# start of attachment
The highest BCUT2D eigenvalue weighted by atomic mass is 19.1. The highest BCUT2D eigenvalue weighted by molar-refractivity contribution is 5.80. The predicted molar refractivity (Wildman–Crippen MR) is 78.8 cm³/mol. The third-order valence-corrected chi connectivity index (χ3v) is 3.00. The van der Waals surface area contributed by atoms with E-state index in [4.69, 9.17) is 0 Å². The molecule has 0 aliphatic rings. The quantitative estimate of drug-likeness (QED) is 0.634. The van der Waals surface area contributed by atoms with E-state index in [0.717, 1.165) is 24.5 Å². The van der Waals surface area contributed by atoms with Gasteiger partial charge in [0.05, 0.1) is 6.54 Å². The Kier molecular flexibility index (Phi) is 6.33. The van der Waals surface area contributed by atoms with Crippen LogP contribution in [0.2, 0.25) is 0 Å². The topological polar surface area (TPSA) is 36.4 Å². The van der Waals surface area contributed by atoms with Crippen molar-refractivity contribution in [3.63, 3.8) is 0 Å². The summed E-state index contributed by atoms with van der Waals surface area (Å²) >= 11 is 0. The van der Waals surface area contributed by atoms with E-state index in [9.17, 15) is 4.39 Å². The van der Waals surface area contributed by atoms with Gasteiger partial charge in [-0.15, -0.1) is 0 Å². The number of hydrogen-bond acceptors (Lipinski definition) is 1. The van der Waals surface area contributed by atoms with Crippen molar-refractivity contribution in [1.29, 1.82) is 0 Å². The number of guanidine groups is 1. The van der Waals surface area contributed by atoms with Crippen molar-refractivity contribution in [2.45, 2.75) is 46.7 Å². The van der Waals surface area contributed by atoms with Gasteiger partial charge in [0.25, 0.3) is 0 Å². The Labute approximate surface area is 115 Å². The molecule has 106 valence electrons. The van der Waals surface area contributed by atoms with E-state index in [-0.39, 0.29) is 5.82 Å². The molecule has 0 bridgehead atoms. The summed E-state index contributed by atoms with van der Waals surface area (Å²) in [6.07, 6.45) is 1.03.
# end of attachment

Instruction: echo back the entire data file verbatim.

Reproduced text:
The highest BCUT2D eigenvalue weighted by atomic mass is 19.1. The highest BCUT2D eigenvalue weighted by molar-refractivity contribution is 5.80. The predicted molar refractivity (Wildman–Crippen MR) is 78.8 cm³/mol. The third-order valence-corrected chi connectivity index (χ3v) is 3.00. The van der Waals surface area contributed by atoms with E-state index in [4.69, 9.17) is 0 Å². The molecule has 0 aliphatic rings. The quantitative estimate of drug-likeness (QED) is 0.634. The van der Waals surface area contributed by atoms with E-state index in [0.717, 1.165) is 24.5 Å². The van der Waals surface area contributed by atoms with Gasteiger partial charge in [0.05, 0.1) is 6.54 Å². The Kier molecular flexibility index (Phi) is 6.33. The van der Waals surface area contributed by atoms with Crippen LogP contribution in [0.2, 0.25) is 0 Å². The topological polar surface area (TPSA) is 36.4 Å². The van der Waals surface area contributed by atoms with Crippen molar-refractivity contribution in [3.63, 3.8) is 0 Å². The summed E-state index contributed by atoms with van der Waals surface area (Å²) >= 11 is 0. The van der Waals surface area contributed by atoms with E-state index in [9.17, 15) is 4.39 Å². The van der Waals surface area contributed by atoms with Gasteiger partial charge in [-0.15, -0.1) is 0 Å². The number of hydrogen-bond acceptors (Lipinski definition) is 1. The van der Waals surface area contributed by atoms with Crippen molar-refractivity contribution in [1.29, 1.82) is 0 Å². The number of guanidine groups is 1. The van der Waals surface area contributed by atoms with Crippen molar-refractivity contribution in [2.45, 2.75) is 46.7 Å². The van der Waals surface area contributed by atoms with Gasteiger partial charge in [0.25, 0.3) is 0 Å². The Labute approximate surface area is 115 Å². The molecule has 106 valence electrons. The van der Waals surface area contributed by atoms with E-state index in [-0.39, 0.29) is 5.82 Å². The molecule has 0 bridgehead atoms. The summed E-state index contributed by atoms with van der Waals surface area (Å²) in [6.07, 6.45) is 1.03.